Wake up and go to sleep at the same time every day.
According to Breus and Darley, the most important thing to do when trying to regulate your circadian rhythm or sleep cycle is to standardize the time you wake up (and actually get up). "Ideally your wake and rise time should not vary more than an hour (or even a half-hour) each day," Darley says, even on the weekends.
Not only does this help you wake up, but as your sleep drive builds throughout the day, it will help you get sleepy at a predictable time each evening. "Waking at an inconsistent time makes it so that a person isn't predictably sleepy at the same time and can't sleep as well," Darley adds.
Get outside during the day.
Light plays a big role in the circadian rhythm, and one of the best ways to get your circadian rhythm back in order, Darley notes, is to get bright outside light first thing in the morning, as well as throughout the day. It won't take long: Research out of the University of Colorado–Boulder shows that just a week of camping1 in the great outdoors can get people's circadian rhythms aligned with the sunrise and sunset.
Have a consistent daily routine.
Along with having consistent sleep and wake times, Breus and Darley note that having a regular daily routine also helps get the circadian rhythm back into alignment. Breus advises keeping your meals on a consistent schedule, and Darley notes you can also exercise and work at the same times, as well.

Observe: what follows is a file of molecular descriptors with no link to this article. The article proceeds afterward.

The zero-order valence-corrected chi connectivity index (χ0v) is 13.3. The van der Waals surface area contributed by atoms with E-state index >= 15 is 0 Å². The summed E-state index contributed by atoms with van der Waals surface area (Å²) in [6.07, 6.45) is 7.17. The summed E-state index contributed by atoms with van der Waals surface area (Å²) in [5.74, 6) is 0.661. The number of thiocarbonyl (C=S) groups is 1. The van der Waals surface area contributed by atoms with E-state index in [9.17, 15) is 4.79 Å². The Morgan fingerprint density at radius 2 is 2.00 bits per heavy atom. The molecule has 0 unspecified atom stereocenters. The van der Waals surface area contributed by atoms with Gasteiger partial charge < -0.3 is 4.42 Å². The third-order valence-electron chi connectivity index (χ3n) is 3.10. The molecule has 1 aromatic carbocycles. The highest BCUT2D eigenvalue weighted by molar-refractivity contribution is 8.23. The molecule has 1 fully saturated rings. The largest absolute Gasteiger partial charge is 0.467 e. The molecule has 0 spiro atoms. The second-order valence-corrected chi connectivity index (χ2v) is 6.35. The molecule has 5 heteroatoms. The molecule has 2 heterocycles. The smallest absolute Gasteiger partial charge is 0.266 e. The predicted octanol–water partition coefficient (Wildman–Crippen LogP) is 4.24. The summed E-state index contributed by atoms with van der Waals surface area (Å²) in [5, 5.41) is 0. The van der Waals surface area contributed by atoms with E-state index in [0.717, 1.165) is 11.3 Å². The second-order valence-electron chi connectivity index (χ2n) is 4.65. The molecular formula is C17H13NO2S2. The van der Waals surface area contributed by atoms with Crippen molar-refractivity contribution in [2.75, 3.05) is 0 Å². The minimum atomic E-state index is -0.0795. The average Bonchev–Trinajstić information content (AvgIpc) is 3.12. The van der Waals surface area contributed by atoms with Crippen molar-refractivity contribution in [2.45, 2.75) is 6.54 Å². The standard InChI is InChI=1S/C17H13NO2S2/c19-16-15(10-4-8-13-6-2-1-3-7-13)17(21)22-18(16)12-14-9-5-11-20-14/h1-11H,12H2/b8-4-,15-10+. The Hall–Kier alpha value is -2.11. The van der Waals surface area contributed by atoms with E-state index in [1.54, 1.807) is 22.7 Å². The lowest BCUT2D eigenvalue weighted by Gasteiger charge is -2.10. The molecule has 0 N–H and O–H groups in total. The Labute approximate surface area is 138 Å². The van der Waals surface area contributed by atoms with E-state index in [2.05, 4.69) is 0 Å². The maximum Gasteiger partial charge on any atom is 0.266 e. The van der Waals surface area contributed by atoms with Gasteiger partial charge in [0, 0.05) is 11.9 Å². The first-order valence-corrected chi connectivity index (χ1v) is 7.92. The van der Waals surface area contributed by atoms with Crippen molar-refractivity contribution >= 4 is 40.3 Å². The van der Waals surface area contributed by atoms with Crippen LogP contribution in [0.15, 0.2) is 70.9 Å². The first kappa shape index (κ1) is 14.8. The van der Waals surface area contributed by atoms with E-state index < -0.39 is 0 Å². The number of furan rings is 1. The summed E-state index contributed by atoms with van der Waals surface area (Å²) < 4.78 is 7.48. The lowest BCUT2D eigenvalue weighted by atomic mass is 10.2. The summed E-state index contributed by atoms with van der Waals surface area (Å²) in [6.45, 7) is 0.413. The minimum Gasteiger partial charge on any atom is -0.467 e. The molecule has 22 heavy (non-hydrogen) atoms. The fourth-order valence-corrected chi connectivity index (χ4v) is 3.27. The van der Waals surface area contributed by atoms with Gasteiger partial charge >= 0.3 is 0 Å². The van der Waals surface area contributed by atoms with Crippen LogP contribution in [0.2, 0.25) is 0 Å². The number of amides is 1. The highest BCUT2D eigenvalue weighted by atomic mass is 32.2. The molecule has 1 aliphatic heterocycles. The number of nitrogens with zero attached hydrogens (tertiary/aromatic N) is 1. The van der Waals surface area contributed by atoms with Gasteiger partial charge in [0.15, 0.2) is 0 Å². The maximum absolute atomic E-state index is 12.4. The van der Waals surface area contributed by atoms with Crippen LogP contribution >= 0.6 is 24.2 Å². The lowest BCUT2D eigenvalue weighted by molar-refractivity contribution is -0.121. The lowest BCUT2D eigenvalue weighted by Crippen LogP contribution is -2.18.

Avoid caffeine and alcohol before bed.
According to Breus, caffeine and booze could be affecting your sleep more than you realize. Previous research has indicated you'll want to hold off on that afternoon cup of coffee, avoiding caffeine at 2least2 six hours before bed2—if not more- to falling asleep isn't an issue.
And as far as alcohol goes, Breus previously explained that it takes the average person one hour to digest one drink, so he suggests limiting yourself to two drinks, having a glass of water with each, and stopping drinking at least three hours before bedtime.
Limit blue light at night.
Last but not least, given what we know about how light affects the circadian rhythm, Breus notes you'll want to limit (or avoid altogether) blue light from screens before bed. Perhaps you opt for a good book or journaling rather than scrolling through your Instagram feed.
And of course, if you can't resist the scroll, you can try blue-light-blocking glasses, or turn on your phone's nighttime setting if it has one.
The bottom line.
If your sleep schedule is all over the place, it's important to take steps to get it back on track. Practicing good sleep hygiene, especially going to sleep and waking up at the same time every day, will go a long way in helping you get deeper sleep so you can function at your best.
Sarah Regan is a Spirituality & Relationships Editor, a registered yoga instructor, and an avid astrologer and tarot reader. She received her bachelor's in broadcasting and mass communication from State University of New York at Oswego, and lives in Buffalo, New York.